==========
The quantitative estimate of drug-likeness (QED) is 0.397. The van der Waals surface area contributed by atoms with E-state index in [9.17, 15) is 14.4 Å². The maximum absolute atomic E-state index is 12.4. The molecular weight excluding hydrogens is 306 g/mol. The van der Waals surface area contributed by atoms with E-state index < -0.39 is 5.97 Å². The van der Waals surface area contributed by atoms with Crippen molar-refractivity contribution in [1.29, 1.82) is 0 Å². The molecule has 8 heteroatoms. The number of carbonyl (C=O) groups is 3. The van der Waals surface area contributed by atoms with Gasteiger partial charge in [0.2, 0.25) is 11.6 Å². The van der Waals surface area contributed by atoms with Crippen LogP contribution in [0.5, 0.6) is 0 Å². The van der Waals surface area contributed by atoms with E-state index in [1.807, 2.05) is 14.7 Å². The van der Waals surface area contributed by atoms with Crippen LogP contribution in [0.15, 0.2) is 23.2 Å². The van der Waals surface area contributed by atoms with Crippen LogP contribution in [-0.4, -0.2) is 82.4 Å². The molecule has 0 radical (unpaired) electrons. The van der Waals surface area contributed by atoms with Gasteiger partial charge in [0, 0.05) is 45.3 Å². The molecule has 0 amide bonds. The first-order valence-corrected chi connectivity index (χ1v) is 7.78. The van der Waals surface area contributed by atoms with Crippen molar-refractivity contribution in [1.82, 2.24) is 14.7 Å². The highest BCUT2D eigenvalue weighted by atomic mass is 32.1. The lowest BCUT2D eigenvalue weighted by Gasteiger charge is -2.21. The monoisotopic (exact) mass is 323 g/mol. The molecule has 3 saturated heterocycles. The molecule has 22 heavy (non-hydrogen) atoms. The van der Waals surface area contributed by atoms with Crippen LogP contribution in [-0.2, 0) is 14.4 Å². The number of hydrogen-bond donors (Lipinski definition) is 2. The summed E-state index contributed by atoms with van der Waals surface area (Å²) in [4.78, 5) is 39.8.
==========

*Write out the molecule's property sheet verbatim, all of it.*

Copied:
The quantitative estimate of drug-likeness (QED) is 0.397. The van der Waals surface area contributed by atoms with E-state index in [9.17, 15) is 14.4 Å². The maximum absolute atomic E-state index is 12.4. The molecular weight excluding hydrogens is 306 g/mol. The van der Waals surface area contributed by atoms with E-state index < -0.39 is 5.97 Å². The van der Waals surface area contributed by atoms with Crippen molar-refractivity contribution in [1.29, 1.82) is 0 Å². The molecule has 8 heteroatoms. The number of carbonyl (C=O) groups is 3. The van der Waals surface area contributed by atoms with Gasteiger partial charge in [0.2, 0.25) is 11.6 Å². The van der Waals surface area contributed by atoms with Crippen LogP contribution in [0.5, 0.6) is 0 Å². The van der Waals surface area contributed by atoms with E-state index in [1.807, 2.05) is 14.7 Å². The van der Waals surface area contributed by atoms with Crippen LogP contribution in [0.15, 0.2) is 23.2 Å². The van der Waals surface area contributed by atoms with Crippen LogP contribution in [-0.4, -0.2) is 82.4 Å². The molecule has 0 radical (unpaired) electrons. The van der Waals surface area contributed by atoms with Gasteiger partial charge in [0, 0.05) is 45.3 Å². The molecule has 0 amide bonds. The first-order valence-corrected chi connectivity index (χ1v) is 7.78. The van der Waals surface area contributed by atoms with Crippen molar-refractivity contribution in [1.82, 2.24) is 14.7 Å². The highest BCUT2D eigenvalue weighted by atomic mass is 32.1. The lowest BCUT2D eigenvalue weighted by Gasteiger charge is -2.21. The monoisotopic (exact) mass is 323 g/mol. The molecule has 3 saturated heterocycles. The molecule has 22 heavy (non-hydrogen) atoms. The van der Waals surface area contributed by atoms with Crippen LogP contribution in [-0.2, 0) is 14.4 Å². The number of hydrogen-bond donors (Lipinski definition) is 2. The summed E-state index contributed by atoms with van der Waals surface area (Å²) in [4.78, 5) is 39.8.